When Does Child Support Really End?
Most people are under the assumption that child support is just that, support for a child and ends when the child turns 18. However, in Minnesota Minn. Stat. 518A.26 controls this issue and says, generally
that child support will continue until 1) the child is 18 AND 2) graduates from high school or 3) if due to physical or mental disability is unable to care for themselves. It’s this last one that is rarely even considered in Minnesota Divorce Courts, but a somewhat significant case came out last week at addresses this very topic.
In Hanratty v. Hanratty, the “child” in question is 32 years old and now lives in a group home due to severe disability. Ten years ago when the parties divorced the Judge ordered $2,000 of child support to be paid by the father, to the mother (who was caring for him) until the child died. The father brought a motion asking that he not be required to pay any more, primarily because if the father did not pay the child support the entire cost would be picked up by the state. This means there is no additional costs to care for the Hanratty’s offspring by either the mother or father! However, the Court of Appeals said no, nothing has changed and the father is still required to pay the $2,000/month. There is, of course, a public policy issue here that is well above my pay-grade, but as a practical matter this is a significant expense that neither the mother nor the father anticipated for so long.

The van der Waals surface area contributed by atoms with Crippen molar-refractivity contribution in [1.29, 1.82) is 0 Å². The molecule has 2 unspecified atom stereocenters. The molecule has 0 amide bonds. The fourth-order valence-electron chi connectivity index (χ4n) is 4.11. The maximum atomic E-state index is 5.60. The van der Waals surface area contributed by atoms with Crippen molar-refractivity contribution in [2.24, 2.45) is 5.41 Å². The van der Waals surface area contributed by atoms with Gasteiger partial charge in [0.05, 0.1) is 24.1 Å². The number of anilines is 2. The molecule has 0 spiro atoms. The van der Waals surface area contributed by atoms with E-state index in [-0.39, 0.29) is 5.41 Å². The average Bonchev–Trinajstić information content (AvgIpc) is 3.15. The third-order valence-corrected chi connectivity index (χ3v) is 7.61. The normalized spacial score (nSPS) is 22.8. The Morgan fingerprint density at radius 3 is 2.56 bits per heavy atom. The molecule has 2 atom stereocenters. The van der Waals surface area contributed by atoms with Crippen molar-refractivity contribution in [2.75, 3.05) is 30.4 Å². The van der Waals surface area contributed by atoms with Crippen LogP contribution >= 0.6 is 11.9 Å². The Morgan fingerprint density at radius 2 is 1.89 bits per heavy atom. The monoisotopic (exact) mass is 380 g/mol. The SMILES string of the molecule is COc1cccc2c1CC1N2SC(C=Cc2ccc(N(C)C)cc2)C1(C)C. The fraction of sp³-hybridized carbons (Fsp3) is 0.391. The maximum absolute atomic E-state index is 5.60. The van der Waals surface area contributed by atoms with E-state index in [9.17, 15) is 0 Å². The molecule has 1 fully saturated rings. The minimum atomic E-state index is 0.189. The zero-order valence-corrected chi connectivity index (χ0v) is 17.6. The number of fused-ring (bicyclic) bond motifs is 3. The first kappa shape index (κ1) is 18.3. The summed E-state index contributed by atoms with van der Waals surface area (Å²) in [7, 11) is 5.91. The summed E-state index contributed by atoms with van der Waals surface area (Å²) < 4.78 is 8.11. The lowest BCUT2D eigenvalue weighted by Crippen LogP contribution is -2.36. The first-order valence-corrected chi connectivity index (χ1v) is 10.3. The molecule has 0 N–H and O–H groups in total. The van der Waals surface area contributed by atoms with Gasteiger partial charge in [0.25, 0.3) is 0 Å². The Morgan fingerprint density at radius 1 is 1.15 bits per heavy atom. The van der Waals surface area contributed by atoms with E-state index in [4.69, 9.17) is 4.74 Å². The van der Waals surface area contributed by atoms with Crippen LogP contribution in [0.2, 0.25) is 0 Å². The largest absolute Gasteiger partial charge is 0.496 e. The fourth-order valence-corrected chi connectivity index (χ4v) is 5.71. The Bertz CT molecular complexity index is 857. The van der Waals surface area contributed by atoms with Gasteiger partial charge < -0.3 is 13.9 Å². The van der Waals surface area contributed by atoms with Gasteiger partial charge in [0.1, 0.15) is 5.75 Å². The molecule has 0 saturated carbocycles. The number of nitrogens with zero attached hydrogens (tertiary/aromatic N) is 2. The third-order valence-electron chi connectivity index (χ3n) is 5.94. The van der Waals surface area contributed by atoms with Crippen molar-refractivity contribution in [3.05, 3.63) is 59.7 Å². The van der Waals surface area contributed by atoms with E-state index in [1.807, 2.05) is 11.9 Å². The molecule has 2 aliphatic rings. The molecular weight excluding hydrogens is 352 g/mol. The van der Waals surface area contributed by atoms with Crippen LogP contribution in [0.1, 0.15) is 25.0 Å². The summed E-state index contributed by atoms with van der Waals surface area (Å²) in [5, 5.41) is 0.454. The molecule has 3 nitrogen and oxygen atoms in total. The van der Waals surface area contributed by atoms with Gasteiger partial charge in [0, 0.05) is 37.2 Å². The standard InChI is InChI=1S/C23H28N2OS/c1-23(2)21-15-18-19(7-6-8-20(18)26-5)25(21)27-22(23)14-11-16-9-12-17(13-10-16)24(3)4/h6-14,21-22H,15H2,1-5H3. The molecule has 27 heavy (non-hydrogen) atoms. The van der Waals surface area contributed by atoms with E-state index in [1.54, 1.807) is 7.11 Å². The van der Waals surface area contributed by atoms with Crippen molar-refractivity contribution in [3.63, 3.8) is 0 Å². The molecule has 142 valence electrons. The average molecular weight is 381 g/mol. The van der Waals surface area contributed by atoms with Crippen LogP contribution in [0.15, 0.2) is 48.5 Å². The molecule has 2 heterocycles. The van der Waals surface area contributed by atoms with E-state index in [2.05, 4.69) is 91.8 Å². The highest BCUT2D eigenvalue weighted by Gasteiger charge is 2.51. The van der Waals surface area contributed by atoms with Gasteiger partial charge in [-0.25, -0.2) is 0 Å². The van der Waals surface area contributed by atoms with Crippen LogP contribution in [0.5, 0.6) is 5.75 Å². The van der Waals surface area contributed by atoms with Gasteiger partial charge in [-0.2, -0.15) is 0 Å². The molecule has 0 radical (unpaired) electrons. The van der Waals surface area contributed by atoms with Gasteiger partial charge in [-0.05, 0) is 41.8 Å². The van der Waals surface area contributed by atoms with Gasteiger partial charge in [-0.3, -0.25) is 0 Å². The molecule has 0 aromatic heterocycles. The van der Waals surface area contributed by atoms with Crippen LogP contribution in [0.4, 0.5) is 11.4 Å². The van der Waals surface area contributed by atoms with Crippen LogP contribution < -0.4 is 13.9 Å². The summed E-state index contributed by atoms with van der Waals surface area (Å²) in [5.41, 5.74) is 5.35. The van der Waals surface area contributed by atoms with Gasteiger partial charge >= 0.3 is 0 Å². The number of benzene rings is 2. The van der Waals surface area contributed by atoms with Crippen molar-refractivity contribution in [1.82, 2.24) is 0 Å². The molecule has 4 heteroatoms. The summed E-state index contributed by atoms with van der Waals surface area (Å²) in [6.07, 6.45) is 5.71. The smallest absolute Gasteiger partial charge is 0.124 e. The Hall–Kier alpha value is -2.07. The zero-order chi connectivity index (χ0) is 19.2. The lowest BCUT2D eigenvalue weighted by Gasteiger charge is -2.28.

It seems that this issue is going to appear more and more and your lawyer needs to know about any health issues your child may have. With the rise in autism and the ability for people with serious disabilities to live a long life, the issue of paying child support past 18 is still very much alive. So, the lesson of this post is if your child has a serious condition, be sure to let your attorney at the beginning of the case.
Rosengren, Kohlmeyer & Hagen Law Office Chtd.
Information obtained in mankatofamilylaw.com may contain knowledgable content about Minnesota Family Law that may be considered beneficial to some; however, in no way should this website or its contents be considered legal advice. Mr. Kohlmeyer is a Minnesota licensed Attorney and cannot provide legal services or guidance to those outside of Minnesota. If you wish to retain Mr. Kohlmeyer as your Attorney in your Family Law matter, contact 507-625-5000.